slew rate problems

Discussion in 'Homework Help' started by jorgemotalmeida, Jul 7, 2010.

  1. jorgemotalmeida

    Thread Starter Member

    Oct 23, 2007
    23
    2
    "2.97 What is the highest frequency of a triangle wave of 20- V
    peak-to-peak amplitude that can be reproduced by an op amp
    whose slew rate is 10 V/us (us-microseconds)? For a sine wave of the same frequency, what is the maximum amplitude of output signal that
    remains undistorted?"


    My answer:

    I assume that Sedra is considering a wave without DC component (he does not give any info about this...), so if the wave is alternating between the x axis with 10 V at maximum peak and -10 V at minimum peak it will give a slope of

    slope = 20/ T

    Well, slope = SR hence 20/T = 10^7 ( since SR = 10 V/us) hence T=2microseconds...

    f=1/T == f = 1/2 us ==> f = 500 kHz (Sedra gave the 250 kHz as the final answer?? Maybe he considered 20 V as a peak voltage and not peak-to-peak??)

    Then

    for the sine wave, considering the frequency 500 kHz it gave

    v=vo sin (2*pi* 5*10^5 * t) [V]
    dv/dt = v0 * 2*pi*10^5 cos (......) -- but cos (..) is at maximum with 1.. so

    dv/dt| (max) = v0 * 2* pi*10^5

    SR= dv/dt == 20 *10^6 = v0 * 2*pi*5*10^5 ==

    v0 = 3,18 V , (Sedra gave 6,37 V - DOUBLE the mine value)

    Please see if I'm right there. Thanks!
     
    Last edited: Jul 7, 2010
  2. bertus

    Administrator

    Apr 5, 2008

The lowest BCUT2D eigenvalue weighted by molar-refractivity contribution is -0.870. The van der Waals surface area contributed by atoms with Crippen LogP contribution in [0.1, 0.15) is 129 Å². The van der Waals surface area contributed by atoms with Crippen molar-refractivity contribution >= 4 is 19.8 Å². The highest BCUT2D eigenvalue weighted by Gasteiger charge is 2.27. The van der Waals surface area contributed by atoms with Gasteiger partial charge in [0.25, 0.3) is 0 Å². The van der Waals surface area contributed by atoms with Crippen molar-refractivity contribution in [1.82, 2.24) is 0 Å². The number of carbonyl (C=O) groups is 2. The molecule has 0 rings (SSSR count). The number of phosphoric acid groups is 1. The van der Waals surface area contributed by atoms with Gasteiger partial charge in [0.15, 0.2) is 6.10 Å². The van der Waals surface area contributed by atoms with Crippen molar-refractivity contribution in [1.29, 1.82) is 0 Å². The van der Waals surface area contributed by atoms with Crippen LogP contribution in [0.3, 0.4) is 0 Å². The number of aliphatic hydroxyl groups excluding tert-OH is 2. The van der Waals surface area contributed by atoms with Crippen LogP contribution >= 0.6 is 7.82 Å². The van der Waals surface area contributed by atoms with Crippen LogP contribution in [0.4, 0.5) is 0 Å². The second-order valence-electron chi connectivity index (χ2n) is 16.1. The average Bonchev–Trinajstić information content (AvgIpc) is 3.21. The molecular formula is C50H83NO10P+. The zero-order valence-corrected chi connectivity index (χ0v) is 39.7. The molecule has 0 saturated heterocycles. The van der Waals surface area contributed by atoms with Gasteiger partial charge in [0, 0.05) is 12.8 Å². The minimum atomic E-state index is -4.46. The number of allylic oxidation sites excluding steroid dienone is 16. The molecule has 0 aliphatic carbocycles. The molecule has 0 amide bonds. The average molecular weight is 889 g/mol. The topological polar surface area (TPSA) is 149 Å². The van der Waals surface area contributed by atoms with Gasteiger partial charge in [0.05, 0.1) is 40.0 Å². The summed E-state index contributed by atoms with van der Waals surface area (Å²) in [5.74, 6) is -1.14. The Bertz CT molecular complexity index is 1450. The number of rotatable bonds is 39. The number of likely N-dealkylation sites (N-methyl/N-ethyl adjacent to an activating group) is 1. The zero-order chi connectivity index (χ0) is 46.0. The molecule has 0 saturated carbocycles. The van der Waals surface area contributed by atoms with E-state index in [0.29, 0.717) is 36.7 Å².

15,648
    2,346
    Hello,

    The triangle wave is 20 Volts, the slewrate is 10 V / μS:
    The triangle wave takes 2 μS to go up AND 2 μS to go down.
    So the total time is 4 μS wich leads you to the 250 kHz.

    Bertus
     
  3. jorgemotalmeida

    Thread Starter Member

    Oct 23, 2007
    23
    2
    hmm.. 20 volts peak-to-peak... not 20 volts-peak... that's why I told the slope must be 20/T.. (I considered 10 V-peak without any dc component.. sedra seems to consider 0 V to be the minimum peak, in this way, I can understand why he has the given values.)... Where is my mistake?

    Where you got the 2 microseconds?

    Thanks again.
     
    Last edited: Jul 7, 2010
  4. bertus

    Administrator

    Apr 5, 2008
    15,648
    2,346
    Hello,

    A voltage change of 20 volts takes 2 μS at a slew rate of 10 V/μS.
    As the voltage has to go up and down you need to double the time so 4 μS for a full cycle.

    Bertus
     
    jorgemotalmeida likes this.
  5. Georacer

    Moderator

    Nov 25, 2009
    5,142
    1,266
    Check out this graph:
    Slew Rate.png
    Count the Slew Rate. Do you see that it is actually
    S.R.=\frac{V_{\small{p-p}}}{T/2}=\frac{2 \cdot V_{\small{p-p}}}{T} ?
    Compare it to your own result and see why Sedra is correct.
     
    jorgemotalmeida likes this.
  6. jorgemotalmeida

    Thread Starter Member

    Oct 23, 2007
    23
    2
    Thanks a bunch!! Now I know where I mistaked! Now it is perfectly clear.
    This is a great site!
     
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